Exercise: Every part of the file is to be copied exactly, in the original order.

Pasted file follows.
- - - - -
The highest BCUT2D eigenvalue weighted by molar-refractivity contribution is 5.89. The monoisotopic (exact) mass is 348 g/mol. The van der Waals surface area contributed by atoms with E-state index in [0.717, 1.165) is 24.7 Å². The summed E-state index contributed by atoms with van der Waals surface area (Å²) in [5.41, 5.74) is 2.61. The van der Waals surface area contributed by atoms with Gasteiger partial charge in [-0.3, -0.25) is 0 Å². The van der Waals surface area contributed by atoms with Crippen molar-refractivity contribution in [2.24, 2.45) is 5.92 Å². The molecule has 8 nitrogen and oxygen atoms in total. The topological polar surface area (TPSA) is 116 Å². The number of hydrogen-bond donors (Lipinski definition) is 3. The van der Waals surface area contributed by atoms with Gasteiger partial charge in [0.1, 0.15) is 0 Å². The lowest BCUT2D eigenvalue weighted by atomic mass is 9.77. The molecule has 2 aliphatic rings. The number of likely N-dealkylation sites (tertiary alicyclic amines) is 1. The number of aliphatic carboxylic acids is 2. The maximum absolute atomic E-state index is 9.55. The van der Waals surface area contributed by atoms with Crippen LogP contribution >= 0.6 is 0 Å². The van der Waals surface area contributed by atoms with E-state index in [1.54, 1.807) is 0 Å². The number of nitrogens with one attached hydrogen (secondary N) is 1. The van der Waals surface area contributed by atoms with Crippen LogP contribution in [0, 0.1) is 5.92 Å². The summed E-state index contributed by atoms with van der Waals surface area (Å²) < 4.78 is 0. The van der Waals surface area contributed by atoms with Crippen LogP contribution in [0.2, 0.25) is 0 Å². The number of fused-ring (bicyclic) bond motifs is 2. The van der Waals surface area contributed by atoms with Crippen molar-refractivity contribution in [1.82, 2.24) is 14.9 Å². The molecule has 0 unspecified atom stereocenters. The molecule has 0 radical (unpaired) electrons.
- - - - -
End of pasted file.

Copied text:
The highest BCUT2D eigenvalue weighted by molar-refractivity contribution is 5.89. The monoisotopic (exact) mass is 348 g/mol. The van der Waals surface area contributed by atoms with E-state index in [0.717, 1.165) is 24.7 Å². The summed E-state index contributed by atoms with van der Waals surface area (Å²) in [5.41, 5.74) is 2.61. The van der Waals surface area contributed by atoms with Gasteiger partial charge in [-0.3, -0.25) is 0 Å². The van der Waals surface area contributed by atoms with Crippen molar-refractivity contribution in [2.24, 2.45) is 5.92 Å². The molecule has 8 nitrogen and oxygen atoms in total. The topological polar surface area (TPSA) is 116 Å². The number of hydrogen-bond donors (Lipinski definition) is 3. The van der Waals surface area contributed by atoms with Gasteiger partial charge in [0.1, 0.15) is 0 Å². The lowest BCUT2D eigenvalue weighted by atomic mass is 9.77. The molecule has 2 aliphatic rings. The number of likely N-dealkylation sites (tertiary alicyclic amines) is 1. The number of aliphatic carboxylic acids is 2. The maximum absolute atomic E-state index is 9.55. The van der Waals surface area contributed by atoms with Crippen LogP contribution >= 0.6 is 0 Å². The van der Waals surface area contributed by atoms with E-state index in [1.54, 1.807) is 0 Å². The number of nitrogens with one attached hydrogen (secondary N) is 1. The van der Waals surface area contributed by atoms with Crippen LogP contribution in [0, 0.1) is 5.92 Å². The summed E-state index contributed by atoms with van der Waals surface area (Å²) < 4.78 is 0. The van der Waals surface area contributed by atoms with Crippen LogP contribution in [0.2, 0.25) is 0 Å². The number of fused-ring (bicyclic) bond motifs is 2. The van der Waals surface area contributed by atoms with Crippen molar-refractivity contribution in [1.82, 2.24) is 14.9 Å². The molecule has 0 unspecified atom stereocenters. The molecule has 0 radical (unpaired) electrons.